Home Ice

By: Catherine Gayle


Based on the hit of expensive cologne that wafted over to me and tickled my nostrils, I had no doubt that someone was actually the coach. He smelled good enough to eat, a realization that made my belly flutter like it hadn’t done in years. Not since well before Dan and I divorced, actually. The spark had gone out years before we’d given up on the marriage, fading in the strain of countless specialist visits and oodles of therapist appointments that had been necessary for Sophie’s development.

They say there aren’t many marriages that are strong enough to withstand the strain of raising a special needs child. I now had the firsthand knowledge to be able to say that they, whoever they might be, were absolutely one hundred percent right.

But now I had butterflies in my belly for the first time in well over a decade, and it was because of this man sitting to my left, close enough to me that his body heat melded with my own.

The truth was there simply hadn’t been time for attraction or lust or a fling. There hadn’t even been time for me. All my energy had been put into making sure my daughters had everything they needed, and when I got as close to meeting those needs as I possibly could, I collapsed in a heap and attempted to get what sleep was possible. No matter what, I always felt inadequate and stretched too thin. I worried that I wasn’t giving Zoe, Evie, and Izzy the support they needed because I was so fixated on Sophie. I knew that no matter how much of my focus I gave Sophie, it wasn’t enough. There just wasn’t time for any sort of romantic relationship, and if I couldn’t make the time to sleep, then I definitely didn’t have time for sex. I hadn’t even thought about it in years because the simple act of thinking about sex required energy I couldn’t muster.

But all of a sudden, being in Mattias Bergstrom’s presence had parts of my body coming alive that had long since been dormant, and I couldn’t say I minded. At the very least, it served as a good reminder that I was very much still a woman, not just a mother. It was good to know I hadn’t completely lost that side of myself.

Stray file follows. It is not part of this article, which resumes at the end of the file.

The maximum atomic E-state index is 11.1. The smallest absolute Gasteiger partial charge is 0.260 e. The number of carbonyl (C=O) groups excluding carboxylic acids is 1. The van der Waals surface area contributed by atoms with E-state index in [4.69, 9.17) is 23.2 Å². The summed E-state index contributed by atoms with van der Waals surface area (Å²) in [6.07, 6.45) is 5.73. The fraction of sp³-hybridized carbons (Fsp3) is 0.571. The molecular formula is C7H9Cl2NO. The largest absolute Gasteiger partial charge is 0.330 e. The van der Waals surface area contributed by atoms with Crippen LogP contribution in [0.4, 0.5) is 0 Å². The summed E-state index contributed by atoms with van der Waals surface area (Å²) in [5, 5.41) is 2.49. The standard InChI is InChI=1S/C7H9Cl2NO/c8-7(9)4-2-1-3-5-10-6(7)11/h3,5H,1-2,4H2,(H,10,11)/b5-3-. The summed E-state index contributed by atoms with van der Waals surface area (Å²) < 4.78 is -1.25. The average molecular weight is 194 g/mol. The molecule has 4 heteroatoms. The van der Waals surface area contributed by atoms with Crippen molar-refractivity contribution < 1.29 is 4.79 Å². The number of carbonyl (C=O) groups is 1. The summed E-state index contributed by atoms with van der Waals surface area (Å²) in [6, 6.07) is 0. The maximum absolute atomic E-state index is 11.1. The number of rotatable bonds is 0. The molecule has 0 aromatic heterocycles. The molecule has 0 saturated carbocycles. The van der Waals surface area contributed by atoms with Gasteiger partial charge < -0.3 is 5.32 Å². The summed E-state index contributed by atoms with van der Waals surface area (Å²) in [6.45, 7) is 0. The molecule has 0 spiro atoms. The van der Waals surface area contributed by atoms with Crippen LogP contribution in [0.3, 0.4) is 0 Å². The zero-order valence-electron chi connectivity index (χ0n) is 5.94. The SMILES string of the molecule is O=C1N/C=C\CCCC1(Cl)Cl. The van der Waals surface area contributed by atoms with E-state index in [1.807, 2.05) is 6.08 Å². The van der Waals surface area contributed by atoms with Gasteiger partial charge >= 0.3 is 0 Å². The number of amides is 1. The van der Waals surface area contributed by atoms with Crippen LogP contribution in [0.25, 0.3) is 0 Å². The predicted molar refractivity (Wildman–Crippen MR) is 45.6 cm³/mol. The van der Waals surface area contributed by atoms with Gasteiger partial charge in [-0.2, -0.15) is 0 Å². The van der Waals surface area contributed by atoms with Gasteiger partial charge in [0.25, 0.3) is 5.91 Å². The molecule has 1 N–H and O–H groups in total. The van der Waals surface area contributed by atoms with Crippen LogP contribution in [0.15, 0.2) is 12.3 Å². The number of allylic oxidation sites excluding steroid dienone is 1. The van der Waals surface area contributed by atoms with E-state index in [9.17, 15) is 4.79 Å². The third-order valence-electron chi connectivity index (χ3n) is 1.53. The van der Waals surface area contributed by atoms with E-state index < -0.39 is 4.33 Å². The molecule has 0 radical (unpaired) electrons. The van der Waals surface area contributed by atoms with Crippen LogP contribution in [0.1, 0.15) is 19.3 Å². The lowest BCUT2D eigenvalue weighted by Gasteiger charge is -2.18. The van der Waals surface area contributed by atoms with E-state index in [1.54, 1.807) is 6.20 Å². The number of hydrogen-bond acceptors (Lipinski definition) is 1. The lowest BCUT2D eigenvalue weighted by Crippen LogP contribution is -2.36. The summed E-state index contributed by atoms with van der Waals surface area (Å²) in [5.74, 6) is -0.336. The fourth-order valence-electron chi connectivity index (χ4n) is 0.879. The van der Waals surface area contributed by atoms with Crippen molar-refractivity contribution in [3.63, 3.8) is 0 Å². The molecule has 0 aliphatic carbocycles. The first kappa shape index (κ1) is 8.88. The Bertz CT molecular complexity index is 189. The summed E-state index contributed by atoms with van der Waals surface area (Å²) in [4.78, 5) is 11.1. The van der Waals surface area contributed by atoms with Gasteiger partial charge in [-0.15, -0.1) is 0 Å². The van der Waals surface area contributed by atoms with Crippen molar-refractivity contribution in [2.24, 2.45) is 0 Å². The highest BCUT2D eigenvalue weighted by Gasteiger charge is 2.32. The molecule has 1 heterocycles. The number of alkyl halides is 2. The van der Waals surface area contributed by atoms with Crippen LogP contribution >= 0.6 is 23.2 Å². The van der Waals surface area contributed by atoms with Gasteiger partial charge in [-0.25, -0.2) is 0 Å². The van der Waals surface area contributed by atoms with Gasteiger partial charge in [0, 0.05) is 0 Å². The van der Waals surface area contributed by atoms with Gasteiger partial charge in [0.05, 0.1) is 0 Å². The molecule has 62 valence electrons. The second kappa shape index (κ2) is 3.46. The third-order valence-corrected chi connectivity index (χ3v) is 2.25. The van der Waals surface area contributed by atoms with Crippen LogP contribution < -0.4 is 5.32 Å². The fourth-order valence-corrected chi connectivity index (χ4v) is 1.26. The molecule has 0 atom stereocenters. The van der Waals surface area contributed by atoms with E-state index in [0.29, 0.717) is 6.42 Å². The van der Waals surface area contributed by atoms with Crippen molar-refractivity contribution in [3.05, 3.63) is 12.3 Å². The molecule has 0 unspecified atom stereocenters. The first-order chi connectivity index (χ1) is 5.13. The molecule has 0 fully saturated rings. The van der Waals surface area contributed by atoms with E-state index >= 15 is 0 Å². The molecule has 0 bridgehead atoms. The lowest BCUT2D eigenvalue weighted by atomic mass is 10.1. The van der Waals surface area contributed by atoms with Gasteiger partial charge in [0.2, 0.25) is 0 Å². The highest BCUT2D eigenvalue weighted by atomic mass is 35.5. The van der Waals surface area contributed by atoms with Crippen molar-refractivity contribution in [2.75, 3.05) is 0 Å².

“I didn’t mean to be pushy,” he said quietly. The girls and his players were all busy talking and laughing and watching the spectacle below us, so I doubted they would have heard him anyway. “I just thought of my sister when I saw Sophie, and I wanted to give her an experience she wouldn’t otherwise be able to have. It was instinct.”

“I wasn’t positive you recognized you might be stepping on my toes,” I said. The fact that he realized he was overstepping, considering we’d only just met, was a point in his favor. Those only seemed to be adding up. I needed to keep an eye on my response to this man before I got myself into trouble. “It’s not that I don’t appreciate—”

“You don’t need to explain.”

I glanced over at him and locked on to his blue-gray eyes, which seemed to see straight into my soul, but that was enough to convince me to take him at his word. I seemed to put so much effort into explaining things, because most of the world didn’t really understand what Down syndrome was, that it was second nature. It was nice to be around someone who simply understood. I smiled. I couldn’t help it.

“I promise I won’t offer your girls anything else without talking to you first,” Mattias said. The way he looked at me when he said it left me breathless, almost trembling. He might as well have told me I was the most beautiful woman he’d ever seen, because that was what his eyes were saying to me. Those words had a decidedly more profound effect on me than anything he could have said about my appearance might have, anyway.

“Thank you for that.” Belatedly, I realized I was staring down at my hands in my lap, my sudden shyness similar to Zoe’s when she’d seen her crush across the concourse, and I forced myself to meet his gaze again. Good grief. I was thirty-nine years old. I should be able to look in a man’s eyes without falling apart like my teenaged daughter at my age, and I’d be damned if I wouldn’t manage it.

He smiled. Heaven help me, he had the most amazing smile. It was bold and confident but nowhere close to being cocky.

“I thought hockey players were supposed to be missing half their teeth,” I joked. But then I remembered that he was the coach, not one of the players, and I wished I could take it back. Not that you could tell he wasn’t a player based on his size.

He was every inch as big and strong as the three younger men seated in front of us. Maybe even bigger. There was no hiding the muscle filling out his frame, not even under the impeccable suit he wore, and their builds were closer to those of teenaged boys. It took years to build up the kind of muscle mass Mattias had. I knew muscles as well as I knew the back of my hand. I worked with them every day. Even with my eyes closed, I could tell so many things about a person just using my sense of touch.

But Mattias winked. “Now that I’m not playing anymore, I got permanent bridges put in.” Then he flashed that smile at me again, not that I could tell the difference between the real teeth or the fake ones.

Yeah. That was a panty-melting smile if ever there was one. Poof! My panties might as well be gone. Which meant my brain had already all but disappeared.

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